- At about age four, children start noticing that other people look physically different from the way they do. They will ask questions about skin and hair colour, and height and size. “Parents sometimes panic when they hear these questions, but children are naturally curious, and they’re simply trying to learn,” says Alvin Poussaint, M.D., professor of psychiatry at Harvard University and coauthor of Raising Black Children. “The message you want to send is that, though people may look different on the outside, they’re all the same inside.” Making too big a deal of the question and overexamining differences can signal that there’s something wrong with diversity.
- Children can learn stereotypes based on what they see on television, as, for example, cartoons aimed at toddlers often portray villains as Middle Eastern and beautiful princesses are blond and Caucasian. When you see a negative stereotype in the media, point it out and let your children know you think it’s wrong, suggests Dr. Poussaint. Try to find examples that defy the stereotype. Ensure your child knows that it’s never a good idea to make generalisations about people based on race, culture, gender, religion, etc – even when they’re positive ones.
Treating children with basic respect and dignity is the best way to help them develop self-esteem. “Happy, well-adjusted kids tend not to be bigots,” says Dr Peter Langman, director of psychology for KidsPeace, a not-for-profit children’s-service agency. “Kids who feel like they aren’t valued tend to look for targets – someone they deem ‘different’ – to release their own anger and frustration.”
Help children to treat others with respect – even as simply as teaching good manners, with “please”, “thank you” and “you’re welcome” as part of their natural vocabulary. These types of things demonstrate the preciousness of others. Research shows clearly that pre-teen children learn by doing. Their actions precede their beliefs (this switches around during early adolescence as they develop abstraction abilities), so enforcing good behavioural patterns is key to shaping their attitudes.
Make sure your own actions support your words, being careful to avoid stereotyping or cultural slurs, telling racist jokes or mimicking ethnic accents in an attempt to be funny. As always, your actions speak louder than your words.
Teach your children to be generous – seeing the world through other people’s eyes, developing empathy and compassion, and a desire to help others. Here are some possibilities:
- Volunteer with your child. Make community service a regular part of your family’s life. Not only will this be for a good cause, it will also be a great family time together.
- On birthdays, Christmas and other gift-giving times, make it a rule that the person who has received presents must select one present to give away to those less fortunate. This must apply to everyone in the family, not just the children.
- Have three piggy banks for their pocket money – one to store their money, one for their savings, and one to give away. Two or three times a year, make a decision about what to give the money away to. The entire family’s giving can be pooled, and a family decision made about how to use it.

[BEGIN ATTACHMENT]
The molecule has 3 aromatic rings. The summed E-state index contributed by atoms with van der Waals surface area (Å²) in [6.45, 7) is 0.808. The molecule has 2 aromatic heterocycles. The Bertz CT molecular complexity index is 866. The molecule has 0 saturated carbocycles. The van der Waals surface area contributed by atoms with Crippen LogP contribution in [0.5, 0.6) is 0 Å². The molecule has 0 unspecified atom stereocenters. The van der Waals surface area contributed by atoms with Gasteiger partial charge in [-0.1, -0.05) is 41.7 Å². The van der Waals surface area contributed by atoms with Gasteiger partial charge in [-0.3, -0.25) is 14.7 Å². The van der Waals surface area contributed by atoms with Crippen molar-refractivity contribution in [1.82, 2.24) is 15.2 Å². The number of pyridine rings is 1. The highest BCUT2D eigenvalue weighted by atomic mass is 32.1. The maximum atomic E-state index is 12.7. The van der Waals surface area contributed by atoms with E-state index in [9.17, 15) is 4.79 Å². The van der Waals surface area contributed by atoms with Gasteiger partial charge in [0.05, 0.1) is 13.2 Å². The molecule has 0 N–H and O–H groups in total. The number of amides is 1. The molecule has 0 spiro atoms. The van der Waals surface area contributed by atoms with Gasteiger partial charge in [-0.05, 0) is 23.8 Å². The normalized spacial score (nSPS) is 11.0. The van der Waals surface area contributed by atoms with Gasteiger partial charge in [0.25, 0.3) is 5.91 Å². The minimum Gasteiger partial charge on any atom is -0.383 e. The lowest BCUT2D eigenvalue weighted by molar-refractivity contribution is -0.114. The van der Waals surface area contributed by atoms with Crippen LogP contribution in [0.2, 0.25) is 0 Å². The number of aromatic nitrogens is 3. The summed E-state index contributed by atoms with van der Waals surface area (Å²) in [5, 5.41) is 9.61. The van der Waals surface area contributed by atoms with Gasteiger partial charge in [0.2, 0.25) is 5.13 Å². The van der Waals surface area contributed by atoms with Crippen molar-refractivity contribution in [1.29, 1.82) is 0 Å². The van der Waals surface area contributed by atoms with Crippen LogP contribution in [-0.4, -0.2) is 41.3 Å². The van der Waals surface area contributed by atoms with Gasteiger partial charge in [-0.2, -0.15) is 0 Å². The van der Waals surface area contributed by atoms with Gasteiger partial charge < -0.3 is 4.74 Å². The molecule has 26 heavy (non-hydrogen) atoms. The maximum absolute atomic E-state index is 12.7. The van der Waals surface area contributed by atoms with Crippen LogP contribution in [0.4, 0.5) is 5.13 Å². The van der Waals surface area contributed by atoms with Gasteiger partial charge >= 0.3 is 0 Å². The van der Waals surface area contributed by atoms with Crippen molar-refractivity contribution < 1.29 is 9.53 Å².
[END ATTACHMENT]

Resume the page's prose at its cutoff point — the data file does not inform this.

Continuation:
5. Religion, Humility and Seeking the Truth
I grew up in a religious home. I am very proud to be a Christian, even though I acknowledge there are many reasons not to be proud of Christianity. Many of the atrocities in our world are committed in the name of one or other god, and many intractable political positions are held on the basis of some or other religious belief.
As much as I believe my religion to be true, and probably even worth dying for, I do not believe that it is worth killing for. In fact, if I ever did feel that my religion led me to want to get rid of other people, I’d have to seriously question it. Most religions in the world have love and peace as core principles. Most religions have a vision of a better world, and that invariably includes a world at peace with itself. However, parents who want to raise compassionate, peace-loving children are starting at a disadvantage – we have to help our children rise above what they are exposed to through television, films, video games, music, cartoons and the news.
While my wife and I do believe in truth, we are extremely concerned at what some people are prepared to do in truth’s name. We intend to help our daughters to be humble about their beliefs, to desire to seek truth wherever it may be found, and to seek first to understand before seeking to be understood.
6. Conflict Resolution, not Avoidance
Be your child’s problem “helper” rather than problem solver. Guide and support your children as they work through conflicts or struggles, but avoid doing for them what they have the skills to accomplish on their own, as they learn to manage differences and the almost inevitable conflicts that difference brings.
Our girls need to know that there are bad people in the world. They do have to develop a healthy fear for strangers. But, we want to protect their innocence and idealism as long as possible. There aren’t any hard and fast rules for getting the balance right – the balance between a healthy fear that will lead to actions and behaviour that will protect them, and an unhealthy fear that will cause them undue distress and even psychological harm. One of the keys to getting the balance right is for my wife and I to get the balance right in our own lives.
Like everyone in Johannesburg, we know people who had been hijacked, assaulted and even raped. Our next-door neighbours were victims of an armed robbery in their own home. I don’t want to deny these realities, but equally I want my daughters to enjoy their innocence. We have decided to limit their exposure to the news and to media until they are ten.
Go MAD – make a difference
No amount of whining is going to fix this country. No amount of complaining is going to fix any problems in the world. It requires action, activity, resources and energy. It requires the appropriate organisations and officials to be held accountable. This is what I intend to do. And as my daughters get a little bit older, I intended to involve them in these activities as well. We were not put in this world simply to make our own way, and live in our own comfort. Sure, the world is not what we would like to be. But that’s partly why we are here – to make a difference.
As we consider the enormity of this vision – the often impossible nature of the task of fixing our future – I am reminded of the words of Mahatma Gandhi, which are both a challenge and a comfort: “Be the change you want to see in the world.” It’s not a quick fix, but it’s a great start!